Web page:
A breathing technique called Inspiratory Muscle Strength Training has been found effective to help improve and maintain good heart and brain health. Researchers said it only requires five minutes for this exercise to improve blood pressure, lower heart attack risk, boost cognitive ability and enhance sports performance.

"IMST is basically strength-training for the muscles you breathe in with," Daniel Craighead, lead researcher and a postdoctoral researcher in the University of Colorado Boulder's Department of Integrative Physiology, said. 

The breathing exercise uses a hand-held device, called an inspiratory muscle trainer, which was originally built for respiratory problems, such as chronic obstructive pulmonary disease, bronchitis or cystic fibrosis.

In initial clinical trial in 2016, Craighead’s team found that using the device helped reduce the systolic blood pressure of participants by 12 millimeters of mercury, Medical News Today reported. Each participant performed 30 inhalations per day.

To see further benefits of IMST, the researchers conducted a follow-up study focused on vascular, cognitive and physical health of 50 middle-aged adults.

"Our goal is to develop time-efficient, evidence-based interventions that busy midlife adults will actually perform," senior investigator Doug Seals, director of the University of Colorado Boulder's Integrative Physiology of Aging Laboratory, said.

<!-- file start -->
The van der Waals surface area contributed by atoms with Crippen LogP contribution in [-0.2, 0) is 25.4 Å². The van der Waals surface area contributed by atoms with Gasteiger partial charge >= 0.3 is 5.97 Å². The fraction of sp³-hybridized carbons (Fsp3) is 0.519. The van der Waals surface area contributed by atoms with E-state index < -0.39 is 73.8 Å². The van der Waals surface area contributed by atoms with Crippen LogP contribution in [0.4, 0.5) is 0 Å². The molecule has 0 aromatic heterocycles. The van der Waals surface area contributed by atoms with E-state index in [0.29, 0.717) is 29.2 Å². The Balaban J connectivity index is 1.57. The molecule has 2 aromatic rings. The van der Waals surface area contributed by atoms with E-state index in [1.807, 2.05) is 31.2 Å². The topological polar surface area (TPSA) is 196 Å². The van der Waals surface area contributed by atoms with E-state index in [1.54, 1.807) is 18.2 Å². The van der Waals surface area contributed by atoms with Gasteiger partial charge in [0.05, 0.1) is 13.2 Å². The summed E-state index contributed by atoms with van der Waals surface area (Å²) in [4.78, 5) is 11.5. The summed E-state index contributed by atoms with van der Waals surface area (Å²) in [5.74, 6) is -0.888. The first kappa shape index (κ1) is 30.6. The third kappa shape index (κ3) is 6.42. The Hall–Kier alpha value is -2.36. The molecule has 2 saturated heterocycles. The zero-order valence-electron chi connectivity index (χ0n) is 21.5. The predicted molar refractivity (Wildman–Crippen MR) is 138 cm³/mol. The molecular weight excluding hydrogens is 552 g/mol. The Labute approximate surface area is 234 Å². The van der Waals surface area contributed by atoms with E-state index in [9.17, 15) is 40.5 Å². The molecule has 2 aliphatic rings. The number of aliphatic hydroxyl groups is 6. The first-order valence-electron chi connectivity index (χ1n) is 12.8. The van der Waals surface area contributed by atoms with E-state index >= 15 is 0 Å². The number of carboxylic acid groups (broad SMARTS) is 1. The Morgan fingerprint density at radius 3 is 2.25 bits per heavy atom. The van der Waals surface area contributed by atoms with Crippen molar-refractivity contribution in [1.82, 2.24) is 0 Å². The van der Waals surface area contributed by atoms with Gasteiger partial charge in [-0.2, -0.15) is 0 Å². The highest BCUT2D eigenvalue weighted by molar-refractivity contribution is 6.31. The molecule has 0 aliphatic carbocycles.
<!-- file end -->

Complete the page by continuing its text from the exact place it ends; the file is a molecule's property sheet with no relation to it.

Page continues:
The team analyzed the effects of IMST by comparing the performance of people who use the technique with those who relied on a sham device that provided no resistance on inhalation. 

Results showed that the blood pressure of IMST participants went significantly lower and the function of their large arteries improved. IMST users also had better cognitive tests and treadmill tests compared to non-users. 

In the treadmill tests, they were able to run for longer while keeping their heart rate and oxygen consumption low.

IMST is the type of exercise that “you can do quickly in your home or office, without having to change your clothes, and so far it looks like it is very beneficial to lower blood pressure and possibly boost cognitive and physical performance,” Craighead said. “Having another option in the toolbox to help prevent it would be a real victory."

The researchers presented their study at the annual Experimental Biology conference in Orlando, Fla.